My friend Serge Shoemaker asked me to write an article of "The Purpose of Prayer," for a publication they send out to their community in Dyersburg, TN. (And he was gracious enough to let me turn it in a week later than we planned, since i was finishing up my paper for school last week!) It helped me reflect on some things and clarify them in my own mind, so for this week's blog post, i thought i would share the article, and hope it's encouraging to our prayer lives...
The Transformative Power of Prayer
God wants His people to be people of prayer. Christians are to “pray without ceasing” (1 Thess. 5:17). We should “in everything by prayer and supplication with thanksgiving let your requests be made known to God” (Phil. 4:6). Jesus taught His disciples how to pray (Luke 11:1-4), taught them to be persistent in prayer (Luke 18:1-8), and even showed in His own life an example of constant prayer (Luke 5:16). God wants prayer to be a significant part of our lives!
But we sometimes ask a deeper question: WHY does God want us to pray?
Doesn’t God already know what I need and what the best plan is? Yes He does, and yes He does. The God who created all things knows all things, and “even before there is a word on my tongue, behold, O Lord, you know it all” (Psalm 139:4). Even Jesus admitted, when talking about prayer, that “your Father knows what you need before you ask Him” (Matt. 6:8). Yet Jesus did not say this as a discouragement to prayer, but rather as an encouragement to pray with the right motives and goals (to be pleasing to God, not to be heard by men). So, if God already knows what we need, and yet God still wants us to pray, WHY does He want us to pray?
Well, God must know that there are deeper blessings in prayer besides simply telling God what we need. Prayer is not simply uploading a wish list to God. Neither is it for God’s benefit – He will not be made more perfect by our prayers. Communicating with God brings blessings for us, not only in answers to prayer, but blessings that come through the act of prayer itself! I’ve always loved Exodus 34:29, where Moses is coming down from Mount Sinai and receiving the tablets from God: “It came about when Moses was coming down from Mount Sinai…, that Moses did not know that the skin of his face shone because of his speaking with Him.” Moses had spent time with God on Mount Sinai, and as a result Moses was different when he came down the mountain. Moses didn’t even realize his face was shining with the glory of God – but everyone else noticed. There is a transformative element to prayer – spending time with God leaves us different. Let’s explore some of the ways that prayer should transform us:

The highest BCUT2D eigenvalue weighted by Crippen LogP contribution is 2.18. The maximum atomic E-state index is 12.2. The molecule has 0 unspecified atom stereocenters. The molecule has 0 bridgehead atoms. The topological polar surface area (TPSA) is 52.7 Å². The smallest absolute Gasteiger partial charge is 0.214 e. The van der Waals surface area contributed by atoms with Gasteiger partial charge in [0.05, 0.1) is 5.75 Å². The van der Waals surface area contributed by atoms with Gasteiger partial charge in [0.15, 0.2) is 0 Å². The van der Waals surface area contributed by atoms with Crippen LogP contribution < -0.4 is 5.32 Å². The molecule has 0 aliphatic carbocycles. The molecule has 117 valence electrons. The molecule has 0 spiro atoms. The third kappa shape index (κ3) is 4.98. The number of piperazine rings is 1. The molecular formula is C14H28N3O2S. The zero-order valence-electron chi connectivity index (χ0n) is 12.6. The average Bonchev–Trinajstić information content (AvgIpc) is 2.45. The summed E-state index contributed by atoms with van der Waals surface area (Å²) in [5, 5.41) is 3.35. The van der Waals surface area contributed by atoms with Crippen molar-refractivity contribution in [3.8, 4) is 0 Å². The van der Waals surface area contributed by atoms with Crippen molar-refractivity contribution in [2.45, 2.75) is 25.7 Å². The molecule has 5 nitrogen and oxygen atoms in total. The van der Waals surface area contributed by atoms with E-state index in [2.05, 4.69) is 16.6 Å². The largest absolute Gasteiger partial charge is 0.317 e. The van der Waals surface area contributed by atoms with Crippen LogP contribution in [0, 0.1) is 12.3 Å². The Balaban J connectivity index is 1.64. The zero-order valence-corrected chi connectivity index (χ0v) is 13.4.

First, prayer transforms us because it builds relationship with God. My wife and I are closer now than we were the first day we met. How did we go from a “get-to-know-you” relationship to an “I-know-what-you’re-thinking” relationship? It happened over years and years of communicating and sharing our lives with each other. We’ve spent hours and hours talking together. We’ve shared hopes and dreams and encouraged each other to pursue them. We’ve watched each other fail and strengthened each other through it. We’ve been there for each other, and now there is a closeness that can only be built through walking a long road together.
Sadly, many relationships with God never move past the “get-to-know-you” phase. I wonder: if you somehow met God face to face today in a crowd, would it be awkward for you, since you really don’t talk together much? Like any other relationship, our relationship with God is made deeper through time with each other. As we share our hopes, dreams, failures, and lives with God, we feel in God the closeness of a friend who has been there every step of the way. He has listened when no one else cared. He has known when no one else knew. There is a closeness that can only come through walking a long road together, and prayer is an important part of that walk. God presents Himself to us as a Father who wants to be close to His children, and that closeness is a blessing that is built through prayer.